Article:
7122 Tuxedo. Four decades ago, it was the childhood home of Pulitzer Prize-winning journalist Stephen Henderson. In 2012, he returned to find it like thousands of other blighted and abandoned homes in Detroit.
But thanks to an idea, a whole lot of grit, the generosity the John S. and James L. Knight Foundation, and a partnership between Henderson, a few of his former classmates from University of Detroit Jesuit High School, and Marygrove College, the Tuxedo Project was born.
Henderson has noted that Marygrove’s commitment to the city and to fostering urban leadership were what initially drew him to the institution. "Marygrove was a natural pick for the project, not just because it's close by, but because of the interest the college has already shown in Detroit neighborhoods, artistic and literary excellence, and revitalization. And the excitement of the administrators and faculty about the Tuxedo Project only confirmed that Marygrove was the right fit. I couldn't ask for a better partner."
The idea behind the Project was both humble and ambitious: One house. One block. One neighborhood.
To start, the collective would renovate the house at 7122 Tuxedo, transforming it into a writer’s residence and community literary center; then they would move house by house up and down the block, renovating each property until the entire neighborhood was transformed.
Work on 7122 Tuxedo began in 2015 and was, to a great extent, made possible thanks to a $150,000 grant the Knight Foundation awarded to Marygrove College. Chosen from over 1,000 applicants and 70 finalists, Marygrove received this grant as a part of the 2015 Knight Arts Challenge, a $9 million initiative to draw the best and most innovative ideas out of local organizations and individuals seeking to engage and enrich the community through the arts.
“Only a couple years ago, there was very little interest in Northwest Detroit,” says Marygrove College President Elizabeth Burns. “People were certainly talking about Midtown and New Center, but the area surrounding 7122 Tuxedo was not a part of the conversation. The grant awarded to us by the Knight Foundation gave us capital we needed to show others what needs to happen if we are serious about revitalizing the entire city of Detroit.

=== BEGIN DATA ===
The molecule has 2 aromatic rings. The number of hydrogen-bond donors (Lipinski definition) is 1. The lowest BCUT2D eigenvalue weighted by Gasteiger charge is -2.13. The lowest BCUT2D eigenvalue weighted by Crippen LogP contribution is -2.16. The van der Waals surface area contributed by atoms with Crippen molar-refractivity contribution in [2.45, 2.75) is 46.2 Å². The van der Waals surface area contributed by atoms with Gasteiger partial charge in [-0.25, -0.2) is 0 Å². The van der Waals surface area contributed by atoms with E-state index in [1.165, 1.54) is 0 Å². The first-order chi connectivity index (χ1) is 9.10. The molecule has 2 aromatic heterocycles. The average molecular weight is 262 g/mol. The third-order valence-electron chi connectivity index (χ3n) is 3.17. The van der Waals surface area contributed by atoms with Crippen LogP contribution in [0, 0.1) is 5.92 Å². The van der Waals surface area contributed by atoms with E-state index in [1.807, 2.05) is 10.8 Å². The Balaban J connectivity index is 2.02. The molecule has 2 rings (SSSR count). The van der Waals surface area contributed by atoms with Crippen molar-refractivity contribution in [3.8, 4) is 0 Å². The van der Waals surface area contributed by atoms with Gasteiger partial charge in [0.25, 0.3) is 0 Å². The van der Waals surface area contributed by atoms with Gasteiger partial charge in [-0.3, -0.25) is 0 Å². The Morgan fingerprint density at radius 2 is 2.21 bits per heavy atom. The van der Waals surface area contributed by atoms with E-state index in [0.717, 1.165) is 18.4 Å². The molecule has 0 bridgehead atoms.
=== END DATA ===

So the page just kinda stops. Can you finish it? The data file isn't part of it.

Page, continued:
Two years later, coinciding with the completed renovations at 7122 Tuxedo, Marygrove College named Rose Gorman the inaugural Tuxedo Project Residential Fellow. Gorman, a former program director at the New York Writers Coalition, lives at the house, oversees the writer’s residence program and literary center, and provides outreach and resources to the community.
The Tuxedo Project Literary center opened its doors in September 2017. In addition to hosting workshops, book readings, and author visits, the center also provides space for meetings and other community activities on the 7100 block of Tuxedo.
For more information about the Tuxedo Project, click here.
ABOUT THE JOHN S. AND JAMES L. KNIGHT FOUNDATION
The John S. and James L. Knight Foundation is a private, non-profit foundation dedicated to supporting transformational ideas that promote quality journalism, advance media innovation, engage communities and foster the arts. Since 1950, the foundation has invested more than $841 million in civic innovators who help cities attract and keep talented people, expand economic opportunity, and create a culture of engagement.
ABOUT STEPHEN HENDERSON
A native of Detroit, Pulitzer Price-winning journalist Stephen Henderson is a graduate of University of Detroit High School and the University of Michigan. In addition to hosting two talk shows, “Detroit Today” on WDET and “American Black Journal” on Detroit Public Television, Henderson co-hosts the news show "MiWeek" on Detroit Public Television, and is a correspondent for WXYZ-TV (Channel 7) in Detroit. In 2014 he won both the Pulitzer Prize for commentary and the National Association of Black Journalists’ Journalist of the Year Award for his writing on Detroit's financial crisis.
ABOUT ROSE GORMAN
Gorman has served as Community Engagement Manager for the national oral history organization StoryCorps and as Program Director at the NY Writers Coalition, a community-based writing organization dedicated to working with underserved populations: youth, seniors, women, the LGBTQ community, those who have been incarcerated, homeless individuals, and immigrants. She holds a Master of Arts degree in literature with a concentration in creative writing from Binghamton University, State University of New York (SUNY), and a Bachelor of Arts degree in English from St. John’s University.